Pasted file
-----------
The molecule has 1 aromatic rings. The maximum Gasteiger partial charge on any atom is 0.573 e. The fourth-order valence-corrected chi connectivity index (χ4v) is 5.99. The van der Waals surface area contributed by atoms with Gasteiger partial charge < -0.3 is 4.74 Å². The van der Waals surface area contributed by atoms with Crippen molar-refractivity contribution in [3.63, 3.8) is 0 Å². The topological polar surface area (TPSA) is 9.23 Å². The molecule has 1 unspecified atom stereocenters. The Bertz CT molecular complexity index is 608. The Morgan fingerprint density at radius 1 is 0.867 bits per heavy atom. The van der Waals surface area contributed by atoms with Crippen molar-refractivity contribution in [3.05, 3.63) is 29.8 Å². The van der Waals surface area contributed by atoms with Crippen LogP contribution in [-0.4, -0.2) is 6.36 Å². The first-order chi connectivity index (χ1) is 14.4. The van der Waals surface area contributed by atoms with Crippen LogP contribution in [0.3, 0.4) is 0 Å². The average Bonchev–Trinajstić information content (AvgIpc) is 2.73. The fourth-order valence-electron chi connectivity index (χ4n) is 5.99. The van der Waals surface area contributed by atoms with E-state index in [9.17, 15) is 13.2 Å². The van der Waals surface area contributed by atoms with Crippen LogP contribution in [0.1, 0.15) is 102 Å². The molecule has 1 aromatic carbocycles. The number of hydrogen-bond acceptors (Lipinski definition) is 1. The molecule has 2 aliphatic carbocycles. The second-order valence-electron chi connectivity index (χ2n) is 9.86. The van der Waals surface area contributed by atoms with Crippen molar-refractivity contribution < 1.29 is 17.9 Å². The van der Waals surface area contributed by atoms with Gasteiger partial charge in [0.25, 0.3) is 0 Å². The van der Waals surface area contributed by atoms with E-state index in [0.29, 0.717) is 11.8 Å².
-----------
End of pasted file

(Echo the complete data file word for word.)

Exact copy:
The molecule has 1 aromatic rings. The maximum Gasteiger partial charge on any atom is 0.573 e. The fourth-order valence-corrected chi connectivity index (χ4v) is 5.99. The van der Waals surface area contributed by atoms with Gasteiger partial charge < -0.3 is 4.74 Å². The van der Waals surface area contributed by atoms with Crippen molar-refractivity contribution in [3.63, 3.8) is 0 Å². The topological polar surface area (TPSA) is 9.23 Å². The molecule has 1 unspecified atom stereocenters. The Bertz CT molecular complexity index is 608. The Morgan fingerprint density at radius 1 is 0.867 bits per heavy atom. The van der Waals surface area contributed by atoms with Crippen molar-refractivity contribution in [3.05, 3.63) is 29.8 Å². The van der Waals surface area contributed by atoms with Crippen LogP contribution in [-0.4, -0.2) is 6.36 Å². The first-order chi connectivity index (χ1) is 14.4. The van der Waals surface area contributed by atoms with Crippen LogP contribution in [0.3, 0.4) is 0 Å². The average Bonchev–Trinajstić information content (AvgIpc) is 2.73. The fourth-order valence-electron chi connectivity index (χ4n) is 5.99. The van der Waals surface area contributed by atoms with E-state index in [9.17, 15) is 13.2 Å². The van der Waals surface area contributed by atoms with Crippen LogP contribution in [0.1, 0.15) is 102 Å². The molecule has 1 aromatic carbocycles. The number of hydrogen-bond acceptors (Lipinski definition) is 1. The molecule has 2 aliphatic carbocycles. The second-order valence-electron chi connectivity index (χ2n) is 9.86. The van der Waals surface area contributed by atoms with Crippen molar-refractivity contribution < 1.29 is 17.9 Å². The van der Waals surface area contributed by atoms with Gasteiger partial charge in [0.25, 0.3) is 0 Å². The van der Waals surface area contributed by atoms with E-state index in [0.29, 0.717) is 11.8 Å².